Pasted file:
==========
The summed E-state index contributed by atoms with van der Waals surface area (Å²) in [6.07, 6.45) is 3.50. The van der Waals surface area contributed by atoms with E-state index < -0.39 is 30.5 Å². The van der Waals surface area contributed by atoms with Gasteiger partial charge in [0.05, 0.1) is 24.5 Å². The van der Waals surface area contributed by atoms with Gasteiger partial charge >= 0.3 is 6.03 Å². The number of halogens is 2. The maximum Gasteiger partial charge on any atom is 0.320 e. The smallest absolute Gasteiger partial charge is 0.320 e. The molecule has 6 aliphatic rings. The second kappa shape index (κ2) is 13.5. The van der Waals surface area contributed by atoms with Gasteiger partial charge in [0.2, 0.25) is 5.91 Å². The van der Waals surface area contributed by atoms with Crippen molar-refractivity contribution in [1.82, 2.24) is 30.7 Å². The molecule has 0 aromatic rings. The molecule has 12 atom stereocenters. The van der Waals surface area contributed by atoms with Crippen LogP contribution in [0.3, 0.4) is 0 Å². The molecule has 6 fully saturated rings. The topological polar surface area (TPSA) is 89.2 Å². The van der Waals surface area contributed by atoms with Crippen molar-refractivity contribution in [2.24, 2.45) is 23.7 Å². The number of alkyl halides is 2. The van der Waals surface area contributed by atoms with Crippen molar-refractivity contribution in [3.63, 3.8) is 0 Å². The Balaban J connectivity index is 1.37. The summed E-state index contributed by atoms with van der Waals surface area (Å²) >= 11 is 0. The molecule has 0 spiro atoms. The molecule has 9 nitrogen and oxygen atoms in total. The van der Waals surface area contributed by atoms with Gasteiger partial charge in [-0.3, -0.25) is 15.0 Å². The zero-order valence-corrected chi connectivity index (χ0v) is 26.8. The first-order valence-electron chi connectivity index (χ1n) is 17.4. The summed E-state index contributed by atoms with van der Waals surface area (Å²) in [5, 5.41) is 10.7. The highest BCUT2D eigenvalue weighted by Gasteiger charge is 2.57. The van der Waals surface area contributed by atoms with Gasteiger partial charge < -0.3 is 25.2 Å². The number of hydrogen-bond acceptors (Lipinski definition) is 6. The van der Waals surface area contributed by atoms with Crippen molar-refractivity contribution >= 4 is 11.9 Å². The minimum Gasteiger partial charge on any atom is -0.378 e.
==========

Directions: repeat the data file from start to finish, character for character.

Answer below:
The summed E-state index contributed by atoms with van der Waals surface area (Å²) in [6.07, 6.45) is 3.50. The van der Waals surface area contributed by atoms with E-state index < -0.39 is 30.5 Å². The van der Waals surface area contributed by atoms with Gasteiger partial charge in [0.05, 0.1) is 24.5 Å². The van der Waals surface area contributed by atoms with Gasteiger partial charge >= 0.3 is 6.03 Å². The number of halogens is 2. The maximum Gasteiger partial charge on any atom is 0.320 e. The smallest absolute Gasteiger partial charge is 0.320 e. The molecule has 6 aliphatic rings. The second kappa shape index (κ2) is 13.5. The van der Waals surface area contributed by atoms with Gasteiger partial charge in [0.2, 0.25) is 5.91 Å². The van der Waals surface area contributed by atoms with Crippen molar-refractivity contribution in [1.82, 2.24) is 30.7 Å². The molecule has 0 aromatic rings. The molecule has 12 atom stereocenters. The van der Waals surface area contributed by atoms with Crippen LogP contribution in [0.3, 0.4) is 0 Å². The molecule has 6 fully saturated rings. The topological polar surface area (TPSA) is 89.2 Å². The van der Waals surface area contributed by atoms with Crippen molar-refractivity contribution in [2.24, 2.45) is 23.7 Å². The number of alkyl halides is 2. The van der Waals surface area contributed by atoms with Crippen molar-refractivity contribution in [3.63, 3.8) is 0 Å². The Balaban J connectivity index is 1.37. The summed E-state index contributed by atoms with van der Waals surface area (Å²) >= 11 is 0. The molecule has 0 spiro atoms. The molecule has 9 nitrogen and oxygen atoms in total. The van der Waals surface area contributed by atoms with Gasteiger partial charge in [-0.3, -0.25) is 15.0 Å². The zero-order valence-corrected chi connectivity index (χ0v) is 26.8. The first-order valence-electron chi connectivity index (χ1n) is 17.4. The summed E-state index contributed by atoms with van der Waals surface area (Å²) in [5, 5.41) is 10.7. The highest BCUT2D eigenvalue weighted by Gasteiger charge is 2.57. The van der Waals surface area contributed by atoms with Gasteiger partial charge < -0.3 is 25.2 Å². The number of hydrogen-bond acceptors (Lipinski definition) is 6. The van der Waals surface area contributed by atoms with Crippen molar-refractivity contribution >= 4 is 11.9 Å². The minimum Gasteiger partial charge on any atom is -0.378 e.